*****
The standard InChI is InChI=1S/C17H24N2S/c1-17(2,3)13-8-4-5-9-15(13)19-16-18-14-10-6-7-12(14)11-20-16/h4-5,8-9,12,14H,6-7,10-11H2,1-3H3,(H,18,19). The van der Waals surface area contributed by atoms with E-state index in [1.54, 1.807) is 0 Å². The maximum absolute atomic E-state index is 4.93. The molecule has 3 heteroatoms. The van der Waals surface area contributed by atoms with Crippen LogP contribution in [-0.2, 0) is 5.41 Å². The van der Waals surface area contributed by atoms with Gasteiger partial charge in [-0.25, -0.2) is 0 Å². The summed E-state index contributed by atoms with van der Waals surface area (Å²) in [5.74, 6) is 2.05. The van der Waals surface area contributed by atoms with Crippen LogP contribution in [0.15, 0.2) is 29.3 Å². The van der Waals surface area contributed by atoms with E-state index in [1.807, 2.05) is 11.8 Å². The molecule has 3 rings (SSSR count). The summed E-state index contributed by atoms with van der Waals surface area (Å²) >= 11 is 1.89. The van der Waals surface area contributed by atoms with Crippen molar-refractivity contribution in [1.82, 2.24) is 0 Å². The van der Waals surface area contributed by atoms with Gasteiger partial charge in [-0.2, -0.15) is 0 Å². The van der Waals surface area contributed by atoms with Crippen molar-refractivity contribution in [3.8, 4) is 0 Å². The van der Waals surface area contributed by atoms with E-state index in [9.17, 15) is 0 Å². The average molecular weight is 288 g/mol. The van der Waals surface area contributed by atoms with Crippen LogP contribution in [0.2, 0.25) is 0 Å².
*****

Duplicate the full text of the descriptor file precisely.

The standard InChI is InChI=1S/C17H24N2S/c1-17(2,3)13-8-4-5-9-15(13)19-16-18-14-10-6-7-12(14)11-20-16/h4-5,8-9,12,14H,6-7,10-11H2,1-3H3,(H,18,19). The van der Waals surface area contributed by atoms with E-state index in [1.54, 1.807) is 0 Å². The maximum absolute atomic E-state index is 4.93. The molecule has 3 heteroatoms. The van der Waals surface area contributed by atoms with Crippen LogP contribution in [-0.2, 0) is 5.41 Å². The van der Waals surface area contributed by atoms with Gasteiger partial charge in [-0.25, -0.2) is 0 Å². The summed E-state index contributed by atoms with van der Waals surface area (Å²) in [5.74, 6) is 2.05. The van der Waals surface area contributed by atoms with Crippen LogP contribution in [0.15, 0.2) is 29.3 Å². The van der Waals surface area contributed by atoms with E-state index in [1.807, 2.05) is 11.8 Å². The molecule has 3 rings (SSSR count). The summed E-state index contributed by atoms with van der Waals surface area (Å²) >= 11 is 1.89. The van der Waals surface area contributed by atoms with Crippen molar-refractivity contribution in [1.82, 2.24) is 0 Å². The van der Waals surface area contributed by atoms with Gasteiger partial charge in [-0.2, -0.15) is 0 Å². The van der Waals surface area contributed by atoms with Crippen molar-refractivity contribution in [3.8, 4) is 0 Å². The van der Waals surface area contributed by atoms with E-state index in [9.17, 15) is 0 Å². The average molecular weight is 288 g/mol. The van der Waals surface area contributed by atoms with Crippen LogP contribution in [0.2, 0.25) is 0 Å².